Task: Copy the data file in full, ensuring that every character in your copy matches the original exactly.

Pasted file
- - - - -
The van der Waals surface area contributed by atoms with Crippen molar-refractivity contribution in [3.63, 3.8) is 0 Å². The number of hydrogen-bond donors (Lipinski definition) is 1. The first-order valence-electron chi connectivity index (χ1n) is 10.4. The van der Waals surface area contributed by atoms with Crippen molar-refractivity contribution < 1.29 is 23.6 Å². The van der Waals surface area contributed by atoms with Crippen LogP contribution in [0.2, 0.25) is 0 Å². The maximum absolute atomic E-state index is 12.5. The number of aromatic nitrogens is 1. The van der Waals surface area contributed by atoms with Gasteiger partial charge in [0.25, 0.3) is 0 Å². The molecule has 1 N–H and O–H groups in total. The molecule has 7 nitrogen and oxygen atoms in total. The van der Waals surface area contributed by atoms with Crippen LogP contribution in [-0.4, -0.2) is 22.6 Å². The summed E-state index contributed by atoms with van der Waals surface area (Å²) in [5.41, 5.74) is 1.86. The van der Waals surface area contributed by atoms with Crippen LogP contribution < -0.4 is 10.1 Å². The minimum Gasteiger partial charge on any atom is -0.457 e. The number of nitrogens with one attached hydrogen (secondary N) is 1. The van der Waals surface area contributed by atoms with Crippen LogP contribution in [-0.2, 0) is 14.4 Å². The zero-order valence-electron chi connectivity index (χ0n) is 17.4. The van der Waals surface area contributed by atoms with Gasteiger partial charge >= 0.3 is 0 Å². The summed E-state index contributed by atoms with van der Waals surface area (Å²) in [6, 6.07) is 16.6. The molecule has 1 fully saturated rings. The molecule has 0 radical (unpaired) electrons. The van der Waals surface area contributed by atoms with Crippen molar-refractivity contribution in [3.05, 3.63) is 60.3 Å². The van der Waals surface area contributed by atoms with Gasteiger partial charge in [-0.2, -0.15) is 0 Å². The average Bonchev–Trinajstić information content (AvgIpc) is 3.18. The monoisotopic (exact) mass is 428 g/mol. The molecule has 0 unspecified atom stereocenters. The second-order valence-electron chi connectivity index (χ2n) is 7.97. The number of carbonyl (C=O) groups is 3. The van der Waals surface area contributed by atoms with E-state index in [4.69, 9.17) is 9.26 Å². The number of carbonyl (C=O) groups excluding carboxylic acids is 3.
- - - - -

The van der Waals surface area contributed by atoms with Crippen molar-refractivity contribution in [3.63, 3.8) is 0 Å². The number of hydrogen-bond donors (Lipinski definition) is 1. The first-order valence-electron chi connectivity index (χ1n) is 10.4. The van der Waals surface area contributed by atoms with Crippen molar-refractivity contribution < 1.29 is 23.6 Å². The van der Waals surface area contributed by atoms with Crippen LogP contribution in [0.2, 0.25) is 0 Å². The maximum absolute atomic E-state index is 12.5. The number of aromatic nitrogens is 1. The van der Waals surface area contributed by atoms with Gasteiger partial charge in [0.25, 0.3) is 0 Å². The molecule has 1 N–H and O–H groups in total. The molecule has 7 nitrogen and oxygen atoms in total. The van der Waals surface area contributed by atoms with Crippen LogP contribution in [-0.4, -0.2) is 22.6 Å². The summed E-state index contributed by atoms with van der Waals surface area (Å²) in [5.41, 5.74) is 1.86. The van der Waals surface area contributed by atoms with Crippen LogP contribution < -0.4 is 10.1 Å². The minimum Gasteiger partial charge on any atom is -0.457 e. The number of nitrogens with one attached hydrogen (secondary N) is 1. The van der Waals surface area contributed by atoms with Crippen LogP contribution in [-0.2, 0) is 14.4 Å². The zero-order valence-electron chi connectivity index (χ0n) is 17.4. The van der Waals surface area contributed by atoms with Gasteiger partial charge >= 0.3 is 0 Å². The summed E-state index contributed by atoms with van der Waals surface area (Å²) in [6, 6.07) is 16.6. The molecule has 1 fully saturated rings. The molecule has 0 radical (unpaired) electrons. The van der Waals surface area contributed by atoms with Crippen molar-refractivity contribution in [3.05, 3.63) is 60.3 Å². The van der Waals surface area contributed by atoms with Gasteiger partial charge in [-0.2, -0.15) is 0 Å². The average Bonchev–Trinajstić information content (AvgIpc) is 3.18. The monoisotopic (exact) mass is 428 g/mol. The molecule has 0 unspecified atom stereocenters. The second-order valence-electron chi connectivity index (χ2n) is 7.97. The number of carbonyl (C=O) groups is 3. The van der Waals surface area contributed by atoms with E-state index in [4.69, 9.17) is 9.26 Å². The number of carbonyl (C=O) groups excluding carboxylic acids is 3.